Oldham has a rich variety of schools and a thriving community with signs of improving performance across many educational indicators. However, like many communities in the North West, Oldham also has pockets of deprivation where young people don’t reach national levels of attainment; economic deprivation and language barriers are causal factors. Supported by the Department for Education-funded ‘Opportunity Area’ programme, Oldham is providing additional support to disadvantaged students with an emphasis on improving early years performance.
- Oldham’s Schools
Oldham is home to 60,800 children and young people aged 0-17. This is 25.5% of the borough’s population. From 2010 to 2018, Oldham has seen a 10.6% increase in the number of primary school age children, compared to an increase of just 2.7% in secondary age children. A total of 115 schools provide education for the compulsory years – with 88 primary schools, 18 secondary schools, two 16 to 18 establishments, six special schools, and a Pupil Referral Unit. Pre-school education is delivered by a variety of different childcare providers. Both the maintained and private sectors play a role – including nurseries, playgroups and child minders. The local authority also commissions 16 children’s centres to support child development.
- OFSTED Inspections
Historically, primary schools perform well in Ofsted inspections. There is still a 7% gap with the national average but the local authority is working in close partnership with schools to reach the aspirational target of all schools being rated at least ‘good’ by 2020. Secondary schools are converging on statistical neighbour and national averages for both attainment 8 and progress 8 scores. However, there are behaviour issues, and attainment gaps are worse than national levels for Pakistani, Bangladeshi, and EAL students.
Below, we can see that at primary level, schools in Oldham kept up with or outperformed the national average between 2014 and 2017. However, in 2018, performance dipped (in August 2017, 92% of primary schools achieved a Good or Outstanding rating, securing a rank of 60th out of 152 Local Authorities. By August 2018, this was 82%, and 82nd out of 152). Despite this, Oldham still performed as well as their statistical neighbours in 2018. Secondary results have improved consistently between 2014 and 2018. A tranche of “inadequate” schools moved to “good” between 2015 and 2016, providing a boost to close the gap between Oldham and the national average. Since then, steady progress has continued to be made. In 2018, 75% of secondary schools were rated as good or outstanding nationally. For Oldham, this figure was 67%.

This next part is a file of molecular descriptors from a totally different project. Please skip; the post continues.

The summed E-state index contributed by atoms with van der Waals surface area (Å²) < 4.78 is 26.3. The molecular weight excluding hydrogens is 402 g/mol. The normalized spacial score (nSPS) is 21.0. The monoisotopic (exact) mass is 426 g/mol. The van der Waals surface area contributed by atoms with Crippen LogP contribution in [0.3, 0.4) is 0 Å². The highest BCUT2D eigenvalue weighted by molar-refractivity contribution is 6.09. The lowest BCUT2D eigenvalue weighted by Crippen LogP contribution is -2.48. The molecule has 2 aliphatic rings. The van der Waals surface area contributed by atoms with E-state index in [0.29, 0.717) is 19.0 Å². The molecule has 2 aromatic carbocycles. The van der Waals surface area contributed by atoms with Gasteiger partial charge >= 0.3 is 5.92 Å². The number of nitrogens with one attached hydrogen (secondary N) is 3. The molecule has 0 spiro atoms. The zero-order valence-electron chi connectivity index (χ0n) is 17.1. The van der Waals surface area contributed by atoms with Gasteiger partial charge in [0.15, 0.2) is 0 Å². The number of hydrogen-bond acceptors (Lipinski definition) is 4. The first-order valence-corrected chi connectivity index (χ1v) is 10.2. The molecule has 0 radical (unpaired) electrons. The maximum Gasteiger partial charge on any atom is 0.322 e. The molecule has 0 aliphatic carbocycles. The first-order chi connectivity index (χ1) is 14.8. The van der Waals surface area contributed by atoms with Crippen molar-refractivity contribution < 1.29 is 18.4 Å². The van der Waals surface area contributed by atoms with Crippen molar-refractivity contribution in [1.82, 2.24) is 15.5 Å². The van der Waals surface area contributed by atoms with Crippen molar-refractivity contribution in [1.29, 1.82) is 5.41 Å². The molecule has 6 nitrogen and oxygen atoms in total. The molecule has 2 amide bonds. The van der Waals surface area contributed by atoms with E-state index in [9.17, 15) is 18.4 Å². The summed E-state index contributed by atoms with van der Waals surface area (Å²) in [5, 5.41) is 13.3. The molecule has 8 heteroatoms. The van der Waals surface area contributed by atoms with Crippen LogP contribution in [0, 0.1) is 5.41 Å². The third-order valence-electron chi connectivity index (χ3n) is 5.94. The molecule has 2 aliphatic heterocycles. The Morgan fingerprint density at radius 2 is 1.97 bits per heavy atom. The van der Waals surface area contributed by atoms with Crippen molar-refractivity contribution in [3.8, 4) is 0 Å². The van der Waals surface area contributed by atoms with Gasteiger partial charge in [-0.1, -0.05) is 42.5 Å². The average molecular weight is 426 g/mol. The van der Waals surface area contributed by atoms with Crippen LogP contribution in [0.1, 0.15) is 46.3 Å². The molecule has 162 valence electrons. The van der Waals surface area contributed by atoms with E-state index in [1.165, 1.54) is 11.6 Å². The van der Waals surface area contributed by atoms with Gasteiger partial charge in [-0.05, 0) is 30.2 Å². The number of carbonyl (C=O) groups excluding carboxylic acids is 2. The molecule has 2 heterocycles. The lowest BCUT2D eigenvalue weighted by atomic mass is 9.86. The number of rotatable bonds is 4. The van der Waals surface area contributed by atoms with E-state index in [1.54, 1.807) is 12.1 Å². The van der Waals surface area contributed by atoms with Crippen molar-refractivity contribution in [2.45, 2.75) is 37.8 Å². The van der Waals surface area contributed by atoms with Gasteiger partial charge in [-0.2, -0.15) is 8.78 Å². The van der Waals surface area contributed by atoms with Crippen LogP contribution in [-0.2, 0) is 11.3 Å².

Oldham’s performance is below national average on most measures in 2017. Primary outcomes in Key Stage 1 reflect the low performance in the reception ‘good level of development’ indicator, although Key Stage 2 performance is closer to the national average. Secondary outcomes are similar to primary outcomes. Post-16 attainment, however, is closer to the national average, and Oldham performs better than the national average for best 3 A level scores.
- Early Years
Oldham’s children enter the education system at a lower level of development than most of the rest of the UK. This is influenced by high deprivation levels and above average proportions of children for whom English is not their first language. Child development at age 5 is assessed by the Early Years Foundation Stage Profile (EYFSP). Whilst Oldham’s results have improved consistently over time, they have not yet bridged the gap to statistical neighbours, and remain below national levels. It is important to note that both Oldham and their statistical neighbours have been closing the gap to the national average over time – for Oldham, in 2012/13 there was a difference of 10.6%, which had fallen to 7% by 2016/17.
- Key Stage 1